The left barrel is engraved ?Winner of Gold Medal London?, and the right with ?Winner of 20 Guinea Prize for Choke Bores London?.
The serial number is 4096 and the barrel flats are marked ?BV? and ?BP? and stamped ?nitro-proof?, ?2.3⁄4 chambers? and ?1.1⁄4oz load?.
The action is non-ejector and is either a boxlock with sideplates or a sidelock.
Lincoln Jeffries (1847? 1932) was a prominent Birmingham gunmaker best known for designing the tap loading underlever air rifle subsequently built by BSA.
He occupied various premises in Whittall Street and Steelhouse Lane in the heart of the city?s gun quarter.
Less memorably, he was also involved in litigation with William Ford over a patent, and was forced to concede that Ford had bored his guns that won a gold medal in The Field trials of 1879.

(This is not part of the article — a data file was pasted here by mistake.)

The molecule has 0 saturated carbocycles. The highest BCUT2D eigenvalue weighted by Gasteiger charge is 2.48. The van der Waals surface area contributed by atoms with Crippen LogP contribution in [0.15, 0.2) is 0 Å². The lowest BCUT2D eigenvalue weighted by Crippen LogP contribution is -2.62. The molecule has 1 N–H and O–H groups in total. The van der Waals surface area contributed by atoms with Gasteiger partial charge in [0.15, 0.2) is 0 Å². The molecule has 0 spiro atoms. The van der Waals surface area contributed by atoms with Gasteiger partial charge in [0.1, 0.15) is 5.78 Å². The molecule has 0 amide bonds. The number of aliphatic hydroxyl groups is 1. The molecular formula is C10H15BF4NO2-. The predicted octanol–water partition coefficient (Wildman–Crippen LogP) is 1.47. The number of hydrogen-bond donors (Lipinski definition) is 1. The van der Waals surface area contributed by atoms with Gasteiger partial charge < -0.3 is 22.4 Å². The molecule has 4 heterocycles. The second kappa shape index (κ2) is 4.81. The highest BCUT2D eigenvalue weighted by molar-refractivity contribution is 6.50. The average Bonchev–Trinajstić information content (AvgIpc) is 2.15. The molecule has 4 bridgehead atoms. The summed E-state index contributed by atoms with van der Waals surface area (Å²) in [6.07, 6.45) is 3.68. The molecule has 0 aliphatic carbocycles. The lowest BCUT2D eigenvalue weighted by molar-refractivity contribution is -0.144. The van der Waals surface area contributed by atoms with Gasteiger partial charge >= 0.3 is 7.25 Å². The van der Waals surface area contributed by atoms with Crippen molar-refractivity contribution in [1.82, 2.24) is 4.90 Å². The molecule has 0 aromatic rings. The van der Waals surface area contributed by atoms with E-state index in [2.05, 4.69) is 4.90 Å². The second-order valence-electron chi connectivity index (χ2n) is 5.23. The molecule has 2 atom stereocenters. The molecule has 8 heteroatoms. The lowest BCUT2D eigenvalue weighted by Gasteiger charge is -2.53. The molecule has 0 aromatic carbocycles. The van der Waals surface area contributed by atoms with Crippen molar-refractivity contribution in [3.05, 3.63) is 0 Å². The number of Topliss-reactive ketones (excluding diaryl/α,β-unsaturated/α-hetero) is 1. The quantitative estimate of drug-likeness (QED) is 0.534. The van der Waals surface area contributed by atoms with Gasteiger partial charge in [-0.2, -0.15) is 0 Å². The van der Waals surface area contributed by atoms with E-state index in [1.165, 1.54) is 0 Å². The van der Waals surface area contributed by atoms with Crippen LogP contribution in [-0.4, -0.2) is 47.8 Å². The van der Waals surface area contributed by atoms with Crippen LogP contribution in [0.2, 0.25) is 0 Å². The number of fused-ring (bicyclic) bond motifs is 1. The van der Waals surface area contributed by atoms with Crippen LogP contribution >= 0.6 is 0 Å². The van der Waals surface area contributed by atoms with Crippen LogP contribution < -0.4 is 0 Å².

Jeffries was something of an inventor, with a dozen patents to his name.
Though he was a gunmaker in the true sense of the word, your gun will have passed through many pairs of hands, as he would have had the specialised functions of manufacture performed by outworkers.
The inscriptions on the barrels refer to prizes won in The Field trials of 1875 and 1879.
The original proof marks are for blackpowder from the 1904 Rules of Proof, which were in use until 1954.
However, from the description of the gun, it is most likely that it was made before World War I because the shot charge was reduced to 1.1⁄16oz in 1915 to save on lead.